Social Media Baby Steps at SummitUp

question-markI’m a late adapter.
There, I said it … my name is Mary Ann and I’m a late adapter. It’s strangely liberating to admit my dirty little secret. I’ve been in the closet for years. I’m not afraid of technology. I just don’t adapt until I have a true need. How weird is THAT?
I was just behind the curve with my first PC. A little late to get a cell phone. Not the first in line for an iPod. I don’t have a Wii, Xbox, or even a Tickle Me Elmo. I don’t think anyone knew this about me or even cared. Until …  social media. Busted!
I don’t participate in any social media. I’m curious. And I’m concerned. Will the day come when I don’t understand any TV commercials? Would that be a bad thing? Will I suddenly find that I’ve unwittingly chosen to be left behind by family and friends? Will my writing lose its relevance because I’m not up-to-speed with the genre?
Facebook presents me with two big fears: (1) having 650 friends or (2) having no friends. Twitter? Follow me on Twitter? You must be kidding. I can hardly stop laughing. I can’t imagine finding the time to follow anything on Twitter or stay current on Facebook. Am I slow? Am I somehow getting lost in a space/time continuum …  every day? How is everyone else doing it?
The local news media has tainted Facebook and Twitter for me. News anchors regularly report messages that they’ve received on their social media sites. “… Brandy says, ‘I definitely don’t think people should kill other people in drive-by shooting. I think it’s wrong.’ And Ted says, ‘When it snows, it’s really cold and I think that’s wrong.’” This is news?
It’s my concern about relevance that took me to Dayton’s annual SummitUp Conference. SummitUp, “A Social Media Confab,” is presented by a joint group of marketing and communication associations in Dayton, Ohio. Social media experts deliver short, informative presentations in the context of B2B and B2C.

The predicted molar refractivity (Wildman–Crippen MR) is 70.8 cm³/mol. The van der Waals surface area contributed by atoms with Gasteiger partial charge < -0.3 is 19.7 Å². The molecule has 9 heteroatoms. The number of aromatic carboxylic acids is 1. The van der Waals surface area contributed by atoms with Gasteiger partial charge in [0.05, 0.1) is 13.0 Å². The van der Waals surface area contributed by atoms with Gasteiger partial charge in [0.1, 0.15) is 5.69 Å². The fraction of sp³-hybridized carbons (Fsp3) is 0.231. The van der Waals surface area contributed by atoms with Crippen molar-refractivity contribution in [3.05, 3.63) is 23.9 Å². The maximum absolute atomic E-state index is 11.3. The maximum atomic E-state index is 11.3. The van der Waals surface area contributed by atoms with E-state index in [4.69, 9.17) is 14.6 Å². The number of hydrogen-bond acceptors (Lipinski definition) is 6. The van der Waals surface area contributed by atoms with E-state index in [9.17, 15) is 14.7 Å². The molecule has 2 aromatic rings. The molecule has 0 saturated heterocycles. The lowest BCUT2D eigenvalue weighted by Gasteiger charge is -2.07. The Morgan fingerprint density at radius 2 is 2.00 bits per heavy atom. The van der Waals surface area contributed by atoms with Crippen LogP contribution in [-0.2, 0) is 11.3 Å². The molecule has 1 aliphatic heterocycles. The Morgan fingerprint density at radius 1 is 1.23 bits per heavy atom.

It was time well spent. I know more now than I did. And I know enough to know …  that I don’t know enough. Here are some of the key points that I took away from the conference:

  • You gotta do it. Social media is not something that you can learn by reading a book or taking a class. You have to get in there and do it. (Not what I wanted to hear.)
  • Pick one. Companies, organizations, brands (and probably individuals, too) should pick one tool at a time. Get on board, learn it, and then add another, one at a time.
  • YouTube isn’t just for fun. You Tube is the #2 search engine, right behind Google. You can use it to present business information just as you would any other medium.
  • Plan. For B2B and B2C social media initiatives, it’s important to create a content calendar. Map out your content to ensure quality over quantity. A rule of thumb for content is a 70-20-10 mix:

– 70% informative; tips, how-tos, telling people what they want to know
– 20% ongoing responses to inquiries, issues
– 10% blatant self-promotion

  • Realize that it’s work. B2B and B2C social media initiatives are labor intensive. The best people for the job have a natural enthusiasm for it. If your company isn’t committed to doing it, don’t do it. You have to be all in. Once you’ve launched a social media presence and it’s out there, customers expect you to live in that medium and respond.

A couple of points—not specific to social media—resonated for me on a personal note as well as professional:

  • Two new takes on ROI (Return On Investment): ROE = Return On Effort; ROI = Risk Of Ignoring
  • What you do already is what’s next. In other words, your present actions are setting up your future. The presenter said, “Look to the future and start stepping into it.” I liked that.

Predictably, this late adapter has some homework to do before she dips her toe in the social media waters. I need more information. I need to know how to do it just a little. How to do it safely. How to participate and still protect my privacy.
But first things first. Admitting is the first step …  my name is Mary Ann and I’m a late adapter.


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